Article 41 of the Constitution provides that “the State shall within the limits of its economic capacity and development, make effective provision for securing the right to work, to education and to public assistance in cases of unemployment, old age, sickness and disablement, and in other cases of undeserved want.”
India is signatory to the United Nations Convention on the Rights of Persons with Disabilities.
Also, various legislation that affects people with disabilities in India includes the Rights of Persons with Disabilities Act, 2016, the National Trust Act, 1999, the Rehabilitation Council of India Act, 1992 andthe Mental Health Care Act, 2017.
Accessible India Campaign: The Department of Empowerment of Persons with Disabilities (DEPwD), Ministry of Social Justice & Empowerment has conceptualised the “Accessible India Campaign (Sugamya Bharat Abhiyan)” as a nation-wide flagship campaign for achieving universal accessibility that will enable persons with disabilities to gain access for equal opportunity and live independently and participate fully in all aspects of life in an inclusive society. The campaign targets at enhancing the accessibility of built environment, transport system and Information & communication eco-system.
Scheme of Assistance to Disabled Persons for Purchase/Fitting of Aids and Appliances (ADIP Scheme): The ADIP Scheme is in operation since 1981 with the main objective to assist the needy disabled persons in procuring durable, sophisticated and scientifically manufactured, modern, standard aids and appliances that can promote their physical, social and psychological rehabilitation by reducing the effects of disabilities and enhance their economic potential. Assistive devices are given to PWDs with an aim to improve their independent functioning and to arrest the extent of disability and occurrence of secondary disability.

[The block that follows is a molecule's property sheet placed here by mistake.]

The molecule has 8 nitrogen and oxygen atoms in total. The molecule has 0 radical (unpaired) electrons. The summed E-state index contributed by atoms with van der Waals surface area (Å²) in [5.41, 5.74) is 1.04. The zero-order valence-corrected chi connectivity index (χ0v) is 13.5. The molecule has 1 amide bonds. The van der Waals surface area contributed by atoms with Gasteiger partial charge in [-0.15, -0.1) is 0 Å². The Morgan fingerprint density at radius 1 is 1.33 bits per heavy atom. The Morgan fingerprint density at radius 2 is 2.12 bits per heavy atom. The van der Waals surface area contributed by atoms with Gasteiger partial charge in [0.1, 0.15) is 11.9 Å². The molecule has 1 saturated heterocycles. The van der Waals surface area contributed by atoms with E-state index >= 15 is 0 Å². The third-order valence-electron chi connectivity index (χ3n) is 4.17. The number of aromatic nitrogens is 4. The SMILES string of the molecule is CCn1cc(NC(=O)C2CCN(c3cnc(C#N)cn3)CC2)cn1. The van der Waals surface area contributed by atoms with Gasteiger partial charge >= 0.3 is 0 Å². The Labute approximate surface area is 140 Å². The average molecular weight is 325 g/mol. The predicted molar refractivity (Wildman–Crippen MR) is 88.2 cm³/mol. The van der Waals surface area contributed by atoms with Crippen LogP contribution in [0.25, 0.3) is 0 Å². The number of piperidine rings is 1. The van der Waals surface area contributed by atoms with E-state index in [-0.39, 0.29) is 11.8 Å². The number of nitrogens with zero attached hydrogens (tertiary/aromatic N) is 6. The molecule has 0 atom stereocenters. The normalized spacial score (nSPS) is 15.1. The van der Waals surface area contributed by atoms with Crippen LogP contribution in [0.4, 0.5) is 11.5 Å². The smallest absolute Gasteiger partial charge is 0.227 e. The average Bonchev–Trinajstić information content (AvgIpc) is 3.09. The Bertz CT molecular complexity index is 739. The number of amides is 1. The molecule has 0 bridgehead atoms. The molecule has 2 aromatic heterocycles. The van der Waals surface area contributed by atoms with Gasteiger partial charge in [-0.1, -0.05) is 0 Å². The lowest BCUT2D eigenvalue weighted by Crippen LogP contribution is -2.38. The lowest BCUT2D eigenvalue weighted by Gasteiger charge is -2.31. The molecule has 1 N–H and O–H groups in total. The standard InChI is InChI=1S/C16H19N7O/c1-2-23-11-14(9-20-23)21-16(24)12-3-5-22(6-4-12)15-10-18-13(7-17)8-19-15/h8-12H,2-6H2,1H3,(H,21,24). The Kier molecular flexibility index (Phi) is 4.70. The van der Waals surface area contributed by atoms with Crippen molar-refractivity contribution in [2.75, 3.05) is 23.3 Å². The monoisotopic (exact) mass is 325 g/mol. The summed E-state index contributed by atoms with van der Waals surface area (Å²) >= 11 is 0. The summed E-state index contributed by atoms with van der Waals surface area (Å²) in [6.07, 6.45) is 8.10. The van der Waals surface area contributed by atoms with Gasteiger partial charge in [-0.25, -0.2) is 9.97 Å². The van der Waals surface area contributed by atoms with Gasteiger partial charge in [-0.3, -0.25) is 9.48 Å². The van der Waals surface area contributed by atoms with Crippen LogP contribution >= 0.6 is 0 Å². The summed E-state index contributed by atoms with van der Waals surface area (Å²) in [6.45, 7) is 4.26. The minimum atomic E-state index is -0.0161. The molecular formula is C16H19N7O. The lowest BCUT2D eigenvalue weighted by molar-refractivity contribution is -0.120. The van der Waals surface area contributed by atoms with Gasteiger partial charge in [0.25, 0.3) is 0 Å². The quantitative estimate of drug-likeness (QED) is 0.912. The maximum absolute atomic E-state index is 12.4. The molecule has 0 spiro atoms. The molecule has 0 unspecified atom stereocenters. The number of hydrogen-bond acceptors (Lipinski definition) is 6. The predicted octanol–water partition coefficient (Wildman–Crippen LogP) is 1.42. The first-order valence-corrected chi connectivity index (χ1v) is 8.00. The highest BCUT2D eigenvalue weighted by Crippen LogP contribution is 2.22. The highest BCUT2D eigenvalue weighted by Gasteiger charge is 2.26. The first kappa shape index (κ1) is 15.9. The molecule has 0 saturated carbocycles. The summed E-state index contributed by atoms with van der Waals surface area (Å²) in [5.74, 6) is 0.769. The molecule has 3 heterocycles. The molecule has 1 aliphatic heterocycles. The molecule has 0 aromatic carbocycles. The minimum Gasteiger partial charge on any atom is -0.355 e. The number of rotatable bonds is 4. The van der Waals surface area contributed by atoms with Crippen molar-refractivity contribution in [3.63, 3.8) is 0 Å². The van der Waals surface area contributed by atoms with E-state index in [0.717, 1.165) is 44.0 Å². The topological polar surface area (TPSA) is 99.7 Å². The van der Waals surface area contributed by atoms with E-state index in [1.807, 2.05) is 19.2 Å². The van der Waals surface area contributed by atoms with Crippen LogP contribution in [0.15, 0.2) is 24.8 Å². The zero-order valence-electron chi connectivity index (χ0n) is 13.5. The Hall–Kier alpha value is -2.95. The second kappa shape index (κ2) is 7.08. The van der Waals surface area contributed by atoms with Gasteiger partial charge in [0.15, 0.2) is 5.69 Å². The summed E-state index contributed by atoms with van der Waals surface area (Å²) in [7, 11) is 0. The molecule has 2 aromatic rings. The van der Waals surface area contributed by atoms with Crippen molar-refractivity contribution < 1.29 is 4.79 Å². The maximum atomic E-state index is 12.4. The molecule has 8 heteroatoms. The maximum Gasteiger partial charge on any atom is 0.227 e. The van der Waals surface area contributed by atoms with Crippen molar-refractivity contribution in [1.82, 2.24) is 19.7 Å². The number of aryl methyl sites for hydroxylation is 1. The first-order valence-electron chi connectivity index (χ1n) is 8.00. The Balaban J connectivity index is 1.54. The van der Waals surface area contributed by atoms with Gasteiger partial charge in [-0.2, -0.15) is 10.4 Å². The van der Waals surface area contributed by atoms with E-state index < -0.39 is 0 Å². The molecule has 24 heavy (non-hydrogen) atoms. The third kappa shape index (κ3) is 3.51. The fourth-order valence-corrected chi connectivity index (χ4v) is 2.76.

Deendayal Disabled Rehabilitation Scheme: The umbrella Central Sector Scheme called the "Scheme to Promote Voluntary Action for Persons with Disabilities.
The objectives of the scheme are:
o To create an enabling environment to ensure equal opportunities, equity, social justice and empowerment of persons with disabilities.
o To encourage voluntary action for ensuring effective implementation of the People with Disabilities (Equal Opportunities and Protection of Rights) Act, 1995.
National Fellowship for Students with Disabilities: Government of India has launched a Central Sector Scheme namely, Rajiv Gandhi National Fellowship (RGNF) during the financial year 2012-13 to increase opportunities to students with disabilities for pursuing higher education leading to degrees such as M. Phil. and Ph.D. The scheme caters the requirements of the students with disabilities for pursuing research degree in universities, research institutions and scientific institutions. This will not only enable them to be eligible for employment to the posts of Lecturers lying vacant in various colleges and universities but will equip them to effectively take advantage of the growing opportunities at the national and international level in the context of the new economic order.
The first thing to be done is to move away from the ‘charity-based approach’ to the ‘rights-based approach’.
A significant proportion of people see a person with disabilities as an object of ‘sympathy’ and ‘pity’ thereby leading to their ‘suffering’ and their treatment as a third-class citizen in the country.
In recent years though, the discourse of disability has certainly gained momentum. In the public sphere, movies and news channels have highlighted issues of disability. Actors have played the roles of people with disabilities in films and news channels have had shows on disability.